adsb-sharp

ADSB# – Windows ADSB Decoder for use with a RTL-SDR

If you’re looking for an application to receive ADS-B signals in AVR format using your RTL-SDR while running Windows, be sure to head over to SDRSharp.com and check out ADSB#. It can be quite a bit of fun to track the Aircraft that may be flying over your home or office at this very moment. Aircraft from all over the world are equipt to emit signals in this mode. ADSB# should be compatible with the majority of plane plotting software (ex. PlanePlotter, Virtual Radar Server, adsbSCOPE, etc…).

ADS-B, an acronym for Automatic Dependent Surveillance-Broadcast is a technology that allows tracking aircrafts using high speed radio transmissions. I have never had much interest in this technology until recently. While I was fiddling with this mode with Ian, we discovered a very simple way of demodulating this digital mode using the cheap DVB-T/FM (rtlsdr) dongles. This diagram explains how it works:

adsb-detectionThe final application, ADSB# (read ADSB-Sharp) is released under the MIT license and looks a bit like this:

adsb-sharp

For the download link and more information, head on over to SDRSharp.com and check out the page on ADSB#. For a great guide on getting started with ADSB, check out the guide at RTL-SDR.com.

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Improving ADS-B Reception Using Multiple RTL-SDRs

lui_gough from Gough’s Tech Zone has a new post featuring his interest and progress in improving the reach of his ADS-B reception and plotting ability. His recent project involves using his ADSBpi (Raspberry Pi, RTL-SDR & dump1090), his home PC and another remote PC controlled over the internet. A diagram of this setup can be seen below.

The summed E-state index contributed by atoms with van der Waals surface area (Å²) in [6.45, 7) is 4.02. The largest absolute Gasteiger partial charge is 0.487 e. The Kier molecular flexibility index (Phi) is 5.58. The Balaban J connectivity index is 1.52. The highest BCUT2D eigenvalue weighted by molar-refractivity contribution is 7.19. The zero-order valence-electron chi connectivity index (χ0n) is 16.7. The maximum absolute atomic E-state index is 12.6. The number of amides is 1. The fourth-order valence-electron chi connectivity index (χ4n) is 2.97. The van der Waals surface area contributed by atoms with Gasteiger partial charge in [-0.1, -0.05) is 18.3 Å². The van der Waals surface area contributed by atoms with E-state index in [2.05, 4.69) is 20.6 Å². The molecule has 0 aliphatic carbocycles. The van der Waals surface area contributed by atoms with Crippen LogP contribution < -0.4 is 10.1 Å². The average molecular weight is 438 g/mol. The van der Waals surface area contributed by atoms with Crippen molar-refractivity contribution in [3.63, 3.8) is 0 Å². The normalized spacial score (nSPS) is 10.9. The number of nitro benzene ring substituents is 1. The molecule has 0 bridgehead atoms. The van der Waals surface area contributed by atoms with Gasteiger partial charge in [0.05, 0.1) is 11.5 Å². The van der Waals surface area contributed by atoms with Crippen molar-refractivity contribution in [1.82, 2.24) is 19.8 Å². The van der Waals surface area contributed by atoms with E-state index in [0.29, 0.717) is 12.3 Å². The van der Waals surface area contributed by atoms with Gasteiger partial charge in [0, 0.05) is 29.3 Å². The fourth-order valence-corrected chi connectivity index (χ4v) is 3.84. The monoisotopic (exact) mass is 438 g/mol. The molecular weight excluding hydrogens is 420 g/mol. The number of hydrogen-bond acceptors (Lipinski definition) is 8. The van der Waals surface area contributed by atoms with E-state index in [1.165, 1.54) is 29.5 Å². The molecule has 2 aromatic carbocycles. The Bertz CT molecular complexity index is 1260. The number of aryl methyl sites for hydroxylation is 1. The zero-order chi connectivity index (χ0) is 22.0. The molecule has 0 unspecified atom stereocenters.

ADSB-Network-Diagram

In order to get the most coverage as I can sensibly get, I leveraged my ADSBpi, my main desktop and another machine I have access to which is geographically much closer to the airport via VPN.lui_gough

This allows him to receive signals from a much larger area than would be possible with a single antenna, single location setup. He does mention a few caveats however, like the increased chance of occasional false decode which can mess with the plotting by visualizing a plane that is unrealistically far away. A big boost to the usability of his project was using Cygwin to compile dump1090 under windows. This allows him to use the dump1090 ADS-B hub features (decoding appears broken under Cygwin compilation) without having to dedicate a machine to linux or use a virtual machine.

Click here to read the full story on his blog. Be sure to check out all of Gough’s Tech Zone as he has few other interesting posts involving the use of RTL-SDRs to receive ADS-B

via RTL-SDR Blog

Decoding Flex 1600 Pager Traffic with SDR# & PDW

NeedSec just posted on YouTube a video illustrating how to use a RTL-SDR to decode Flex 1600 pager traffic using PDWVB-Cable and SDR#. It is always surprising there is still pager traffic as when is the last time you can remember seeing someone with a pager in public. We’ve shared videos showing this sort of thing before, but NeedSec gives a great overview of what you need to do to accomplish successful decoding of Flex-1600.